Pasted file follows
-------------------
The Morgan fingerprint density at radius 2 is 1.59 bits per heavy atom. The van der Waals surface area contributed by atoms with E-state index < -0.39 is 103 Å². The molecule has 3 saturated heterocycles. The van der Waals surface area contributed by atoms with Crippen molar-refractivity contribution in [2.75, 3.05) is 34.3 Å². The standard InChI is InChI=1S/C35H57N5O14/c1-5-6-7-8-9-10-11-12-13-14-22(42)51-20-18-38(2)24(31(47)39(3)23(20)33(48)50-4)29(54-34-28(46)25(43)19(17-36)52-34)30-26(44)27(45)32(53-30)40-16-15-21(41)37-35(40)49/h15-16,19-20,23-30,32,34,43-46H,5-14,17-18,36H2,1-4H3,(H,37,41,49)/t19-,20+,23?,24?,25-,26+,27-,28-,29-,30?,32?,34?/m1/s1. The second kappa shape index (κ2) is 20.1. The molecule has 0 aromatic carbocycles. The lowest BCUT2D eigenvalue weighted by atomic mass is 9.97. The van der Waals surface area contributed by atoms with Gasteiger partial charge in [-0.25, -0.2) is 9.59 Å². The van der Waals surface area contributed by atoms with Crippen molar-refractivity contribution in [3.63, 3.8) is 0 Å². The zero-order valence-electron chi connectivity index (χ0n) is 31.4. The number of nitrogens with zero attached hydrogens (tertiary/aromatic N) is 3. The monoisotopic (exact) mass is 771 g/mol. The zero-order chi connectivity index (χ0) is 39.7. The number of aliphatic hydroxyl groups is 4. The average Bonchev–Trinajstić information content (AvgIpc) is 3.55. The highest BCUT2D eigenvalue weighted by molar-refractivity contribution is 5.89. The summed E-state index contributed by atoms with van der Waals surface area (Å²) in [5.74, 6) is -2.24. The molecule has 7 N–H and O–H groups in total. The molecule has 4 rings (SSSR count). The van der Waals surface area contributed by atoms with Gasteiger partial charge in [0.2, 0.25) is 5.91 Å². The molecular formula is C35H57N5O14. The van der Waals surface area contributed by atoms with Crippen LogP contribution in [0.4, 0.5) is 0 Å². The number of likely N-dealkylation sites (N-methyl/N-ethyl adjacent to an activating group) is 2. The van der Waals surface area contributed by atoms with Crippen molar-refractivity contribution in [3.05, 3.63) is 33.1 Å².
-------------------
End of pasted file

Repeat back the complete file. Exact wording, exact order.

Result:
The Morgan fingerprint density at radius 2 is 1.59 bits per heavy atom. The van der Waals surface area contributed by atoms with E-state index < -0.39 is 103 Å². The molecule has 3 saturated heterocycles. The van der Waals surface area contributed by atoms with Crippen molar-refractivity contribution in [2.75, 3.05) is 34.3 Å². The standard InChI is InChI=1S/C35H57N5O14/c1-5-6-7-8-9-10-11-12-13-14-22(42)51-20-18-38(2)24(31(47)39(3)23(20)33(48)50-4)29(54-34-28(46)25(43)19(17-36)52-34)30-26(44)27(45)32(53-30)40-16-15-21(41)37-35(40)49/h15-16,19-20,23-30,32,34,43-46H,5-14,17-18,36H2,1-4H3,(H,37,41,49)/t19-,20+,23?,24?,25-,26+,27-,28-,29-,30?,32?,34?/m1/s1. The second kappa shape index (κ2) is 20.1. The molecule has 0 aromatic carbocycles. The lowest BCUT2D eigenvalue weighted by atomic mass is 9.97. The van der Waals surface area contributed by atoms with Gasteiger partial charge in [-0.25, -0.2) is 9.59 Å². The van der Waals surface area contributed by atoms with Crippen molar-refractivity contribution in [3.63, 3.8) is 0 Å². The zero-order valence-electron chi connectivity index (χ0n) is 31.4. The number of nitrogens with zero attached hydrogens (tertiary/aromatic N) is 3. The monoisotopic (exact) mass is 771 g/mol. The zero-order chi connectivity index (χ0) is 39.7. The number of aliphatic hydroxyl groups is 4. The average Bonchev–Trinajstić information content (AvgIpc) is 3.55. The highest BCUT2D eigenvalue weighted by molar-refractivity contribution is 5.89. The summed E-state index contributed by atoms with van der Waals surface area (Å²) in [5.74, 6) is -2.24. The molecule has 7 N–H and O–H groups in total. The molecule has 4 rings (SSSR count). The van der Waals surface area contributed by atoms with Gasteiger partial charge in [0.2, 0.25) is 5.91 Å². The molecular formula is C35H57N5O14. The van der Waals surface area contributed by atoms with Crippen LogP contribution in [0.4, 0.5) is 0 Å². The number of likely N-dealkylation sites (N-methyl/N-ethyl adjacent to an activating group) is 2. The van der Waals surface area contributed by atoms with Crippen molar-refractivity contribution in [3.05, 3.63) is 33.1 Å².